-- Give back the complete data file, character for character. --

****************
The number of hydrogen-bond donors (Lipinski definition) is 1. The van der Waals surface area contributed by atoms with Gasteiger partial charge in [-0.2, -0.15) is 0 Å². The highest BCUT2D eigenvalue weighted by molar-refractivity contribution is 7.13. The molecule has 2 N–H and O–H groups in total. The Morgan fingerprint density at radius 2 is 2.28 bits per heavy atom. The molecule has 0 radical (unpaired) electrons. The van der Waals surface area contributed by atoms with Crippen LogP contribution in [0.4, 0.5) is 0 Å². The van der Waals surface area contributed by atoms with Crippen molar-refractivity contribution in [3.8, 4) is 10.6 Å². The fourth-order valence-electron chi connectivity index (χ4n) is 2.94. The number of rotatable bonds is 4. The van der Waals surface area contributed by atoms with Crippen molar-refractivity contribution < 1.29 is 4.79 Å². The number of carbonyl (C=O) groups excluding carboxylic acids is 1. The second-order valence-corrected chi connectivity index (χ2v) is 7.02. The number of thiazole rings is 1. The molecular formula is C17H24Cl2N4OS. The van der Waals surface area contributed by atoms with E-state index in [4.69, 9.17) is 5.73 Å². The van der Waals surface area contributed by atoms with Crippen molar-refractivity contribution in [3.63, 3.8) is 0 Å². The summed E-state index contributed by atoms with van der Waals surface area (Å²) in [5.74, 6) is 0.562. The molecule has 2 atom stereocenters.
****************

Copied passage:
The number of hydrogen-bond donors (Lipinski definition) is 1. The van der Waals surface area contributed by atoms with Gasteiger partial charge in [-0.2, -0.15) is 0 Å². The highest BCUT2D eigenvalue weighted by molar-refractivity contribution is 7.13. The molecule has 2 N–H and O–H groups in total. The Morgan fingerprint density at radius 2 is 2.28 bits per heavy atom. The molecule has 0 radical (unpaired) electrons. The van der Waals surface area contributed by atoms with Crippen LogP contribution in [0.4, 0.5) is 0 Å². The van der Waals surface area contributed by atoms with Crippen molar-refractivity contribution in [3.8, 4) is 10.6 Å². The fourth-order valence-electron chi connectivity index (χ4n) is 2.94. The number of rotatable bonds is 4. The van der Waals surface area contributed by atoms with Crippen molar-refractivity contribution < 1.29 is 4.79 Å². The number of carbonyl (C=O) groups excluding carboxylic acids is 1. The second-order valence-corrected chi connectivity index (χ2v) is 7.02. The number of thiazole rings is 1. The molecular formula is C17H24Cl2N4OS. The van der Waals surface area contributed by atoms with E-state index in [4.69, 9.17) is 5.73 Å². The van der Waals surface area contributed by atoms with Crippen molar-refractivity contribution in [3.63, 3.8) is 0 Å². The summed E-state index contributed by atoms with van der Waals surface area (Å²) in [5.74, 6) is 0.562. The molecule has 2 atom stereocenters.